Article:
Edwin E. Huddleson, III, a commercial attorney from Washington, D.C.,
representing the American Automotive Leasing Association, Enterprise
Leasing of Idaho, and the Equipment Leasing Association, introduced RS
13674. He explained that this legislation would clarify that motor vehicle
fleet leasing contracts that contain Terminal Rental Adjustment Clause
(TRAC) provisions are true leases for state and bankruptcy law purposes.
The clause permits an upward or downward adjustment of rent to make
up for any difference between the projected value of a vehicle and the
actual value upon lease termination. The objective of TRAC vehicle
leases is to provide a financial incentive for the lessee/user, who is the
party to the transaction best able to control the maintenance of the vehicle
and to keep the vehicle in good repair. TRAC vehicle leasing is limited by
federal tax law to commercial business and does not involve leasing to
consumers. A handout is attached to the minutes.

Motion: Since RS 13674 will be introduced in the House initially, only House
members voted on the motion
by Rep. Hilde Kellogg to introduce RS
13674 for print. The motion was seconded and approved by voice vote.
Rules Review






House Chair Wood turned the meeting over to Senate Vice-Chair Keough
to conduct the rules review process.



Idaho Transportation Department

39-0247-0301 Rules Governing Revocation of Vehicle Registration

Amy Smith, Idaho Transportation services Manager, said SB 1064 (2003)
amended Section 49-520, Idaho Code, eliminating the requirement to use
certified mail when sending a revocation of vehicle registration. The
change was effective July 1, 2003. The rule is being amended to comply
with those changes, with the same effective date.

39-0316-0301 Oversize Permits for Non-Reducible Vehicles and/or Loads

Alan Frew, Port of Entry Operations Officer for ITD, indicated SB 1064
(2003) amended Section 49-1010, Idaho Code, allowing trailers used in
the transport of implements of husbandry to be exempt from over-width
permitting requirements. The change was effective July 1, 2003. The
rule is being amended to comply with those changes, with the same
effective date.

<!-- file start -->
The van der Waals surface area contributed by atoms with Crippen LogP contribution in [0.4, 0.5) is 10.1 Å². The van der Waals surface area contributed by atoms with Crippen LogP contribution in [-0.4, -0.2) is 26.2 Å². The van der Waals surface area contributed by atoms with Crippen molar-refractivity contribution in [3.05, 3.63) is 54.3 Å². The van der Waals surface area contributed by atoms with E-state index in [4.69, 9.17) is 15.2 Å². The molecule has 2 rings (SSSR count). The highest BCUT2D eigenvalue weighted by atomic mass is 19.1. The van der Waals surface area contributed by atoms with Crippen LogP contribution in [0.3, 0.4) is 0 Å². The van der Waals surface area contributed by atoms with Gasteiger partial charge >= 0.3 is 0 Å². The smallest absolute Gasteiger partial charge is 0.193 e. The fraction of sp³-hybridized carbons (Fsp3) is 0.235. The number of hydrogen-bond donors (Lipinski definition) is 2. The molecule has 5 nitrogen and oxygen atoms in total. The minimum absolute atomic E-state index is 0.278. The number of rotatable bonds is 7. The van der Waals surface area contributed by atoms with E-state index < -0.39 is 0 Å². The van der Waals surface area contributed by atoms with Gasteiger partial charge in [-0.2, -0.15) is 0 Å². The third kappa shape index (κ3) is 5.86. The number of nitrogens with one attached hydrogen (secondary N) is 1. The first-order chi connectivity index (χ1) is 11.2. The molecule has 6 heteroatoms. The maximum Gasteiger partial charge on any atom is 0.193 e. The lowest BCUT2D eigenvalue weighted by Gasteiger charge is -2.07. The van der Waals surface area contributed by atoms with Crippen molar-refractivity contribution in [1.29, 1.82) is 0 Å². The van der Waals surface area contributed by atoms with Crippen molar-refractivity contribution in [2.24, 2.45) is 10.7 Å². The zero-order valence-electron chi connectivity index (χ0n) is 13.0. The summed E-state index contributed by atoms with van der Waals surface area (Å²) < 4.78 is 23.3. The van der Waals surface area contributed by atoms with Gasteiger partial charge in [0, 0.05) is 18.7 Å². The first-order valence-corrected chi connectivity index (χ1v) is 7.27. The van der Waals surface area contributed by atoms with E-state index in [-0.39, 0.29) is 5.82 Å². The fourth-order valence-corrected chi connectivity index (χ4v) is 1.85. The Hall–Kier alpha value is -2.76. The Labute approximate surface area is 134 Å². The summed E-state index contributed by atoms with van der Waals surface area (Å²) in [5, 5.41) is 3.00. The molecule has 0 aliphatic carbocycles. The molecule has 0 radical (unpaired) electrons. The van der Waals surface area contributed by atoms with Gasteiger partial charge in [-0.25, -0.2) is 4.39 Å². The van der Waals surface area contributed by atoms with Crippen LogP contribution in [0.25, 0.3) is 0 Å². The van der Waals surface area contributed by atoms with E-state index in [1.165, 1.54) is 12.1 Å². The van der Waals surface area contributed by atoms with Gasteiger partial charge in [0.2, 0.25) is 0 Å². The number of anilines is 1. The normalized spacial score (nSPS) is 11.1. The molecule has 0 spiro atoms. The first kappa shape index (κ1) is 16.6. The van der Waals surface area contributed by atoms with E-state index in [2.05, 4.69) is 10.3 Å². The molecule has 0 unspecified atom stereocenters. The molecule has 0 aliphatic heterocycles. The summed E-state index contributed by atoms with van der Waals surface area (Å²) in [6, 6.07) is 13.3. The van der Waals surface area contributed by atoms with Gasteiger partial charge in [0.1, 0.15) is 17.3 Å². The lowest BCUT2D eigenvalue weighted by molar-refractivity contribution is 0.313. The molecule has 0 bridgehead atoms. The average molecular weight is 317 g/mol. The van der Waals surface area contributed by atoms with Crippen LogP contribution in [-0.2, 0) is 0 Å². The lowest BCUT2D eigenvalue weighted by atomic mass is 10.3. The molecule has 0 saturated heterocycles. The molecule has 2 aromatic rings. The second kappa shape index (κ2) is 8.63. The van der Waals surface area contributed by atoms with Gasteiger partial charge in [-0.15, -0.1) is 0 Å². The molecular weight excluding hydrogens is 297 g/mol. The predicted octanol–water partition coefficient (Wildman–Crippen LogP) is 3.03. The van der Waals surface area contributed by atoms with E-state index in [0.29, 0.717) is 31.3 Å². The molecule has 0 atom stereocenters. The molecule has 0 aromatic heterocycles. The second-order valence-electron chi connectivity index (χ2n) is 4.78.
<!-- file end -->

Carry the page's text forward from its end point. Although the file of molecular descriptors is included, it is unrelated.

39-0322-0301 Overlegal Permits for Extra-Length Vehicle Combinations

Alan Frew, Port of Entry Operations Officer for ITD, indicated the change
increases the maximum vehicle length of 105 feet overall to 115 and
clarifies that all permitted Longer Combination Vehicles (LCV’s) (except
triple combinations) are required to have the off-track form completed as
part of the permitting requirements. The rule also clarifies the operating
and reporting requirements for those vehicles participating in the pilot
project.

39-0341-0201 Traffic Control Devices

Lance Johnson, a traffic engineer for ITD, explained this rule updates the
incorporation by reference, adopting the most recent publication of the
MUTCD, including Revision Number 1, dated December 28, 2001, and
identifies 19 specific exceptions. The exceptions are necessary to bring
the MUTCD in line with Idaho Code, correct errors, and accommodate the
operations of ITD and local transportation agencies. The exceptions have
been approved by the FHWA and Local Highway Technical Assistance
Council.

39-0343-0301 Utilities on State Highway Right-of-Way

Jonathan Lenhart, a utility/railroad engineer for ITD, indicated the rule-making adds new sections and removes language already in the
incorporated document. The document incorporated by reference has
been updated with input from the affected parties and has been reviewed
and approved by the utility companies and FHWA. It retains the basic
information but reorganizes and reformats the content in a more user-friendly style. Internal procedural information was moved into a staff
manual. Some guidelines were made less restrictive to provide more
flexibility in issuing permits to the utility providers.

39-0346-0301 Studded Tires (Chapter Repeal)

Greg Laragan, Assistant Chief Engineer/Operations for ITD, indicated
that HB 231 (2003) effective July 1, 2003, incorporates the provisions of
IDAPA 39.03.46 into Idaho Code, eliminating the need for this rule.




39-0363-0201


Traffic Accident Memorials

Steve Holland, a staff engineering assistant for ITD stated that changes
to the rule included removal of the gold star as the only allowable traffic
accident memorial; new guidelines for fabrication and placement of traffic
accident memorials; includes a prov/ision for removal of non-conforming
memorials; requires for notification of adjacent property owners before
placement, includes guidelines for safety of the participants when on the
state highway system. This action will bring the rule into compliance with
changes to Section 49-1316, Idaho Code, Senate Bill 1137 (2003),
effective July 1, 2001.

Senate Vice-Chair Keough returned the gavel to House Chair Wood when
the rules review process was completed.
Adjourn The meeting was adjourned at 2:45 p.m.






DATE: January 27, 2004
TIME: 1:30 p.m.
PLACE: Room 426
MEMBERS
PRESENT:
Chairman Ingram, Vice Chairman Keough, Senators Brandt, Bilbao
(Little), Bailey, McWilliams, Marley, Calabretta